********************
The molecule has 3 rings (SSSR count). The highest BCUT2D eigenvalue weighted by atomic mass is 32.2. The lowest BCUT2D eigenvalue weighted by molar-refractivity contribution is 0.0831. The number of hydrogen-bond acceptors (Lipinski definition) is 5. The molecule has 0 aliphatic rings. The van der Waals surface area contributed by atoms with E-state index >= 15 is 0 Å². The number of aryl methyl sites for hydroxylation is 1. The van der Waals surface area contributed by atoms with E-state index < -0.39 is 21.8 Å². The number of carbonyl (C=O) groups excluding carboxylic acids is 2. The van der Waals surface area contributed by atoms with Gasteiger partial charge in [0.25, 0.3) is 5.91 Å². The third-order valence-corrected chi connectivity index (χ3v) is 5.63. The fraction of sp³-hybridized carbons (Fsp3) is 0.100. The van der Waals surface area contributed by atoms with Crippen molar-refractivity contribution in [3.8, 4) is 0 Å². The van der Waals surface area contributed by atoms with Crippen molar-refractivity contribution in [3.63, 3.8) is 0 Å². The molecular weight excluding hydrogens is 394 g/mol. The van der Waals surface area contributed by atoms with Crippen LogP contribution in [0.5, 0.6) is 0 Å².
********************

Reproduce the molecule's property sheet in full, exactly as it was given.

The molecule has 3 rings (SSSR count). The highest BCUT2D eigenvalue weighted by atomic mass is 32.2. The lowest BCUT2D eigenvalue weighted by molar-refractivity contribution is 0.0831. The number of hydrogen-bond acceptors (Lipinski definition) is 5. The molecule has 0 aliphatic rings. The van der Waals surface area contributed by atoms with E-state index >= 15 is 0 Å². The number of aryl methyl sites for hydroxylation is 1. The van der Waals surface area contributed by atoms with E-state index < -0.39 is 21.8 Å². The number of carbonyl (C=O) groups excluding carboxylic acids is 2. The van der Waals surface area contributed by atoms with Gasteiger partial charge in [0.25, 0.3) is 5.91 Å². The third-order valence-corrected chi connectivity index (χ3v) is 5.63. The fraction of sp³-hybridized carbons (Fsp3) is 0.100. The van der Waals surface area contributed by atoms with Crippen molar-refractivity contribution in [3.8, 4) is 0 Å². The van der Waals surface area contributed by atoms with Crippen molar-refractivity contribution in [3.63, 3.8) is 0 Å². The molecular weight excluding hydrogens is 394 g/mol. The van der Waals surface area contributed by atoms with Crippen LogP contribution in [0.5, 0.6) is 0 Å².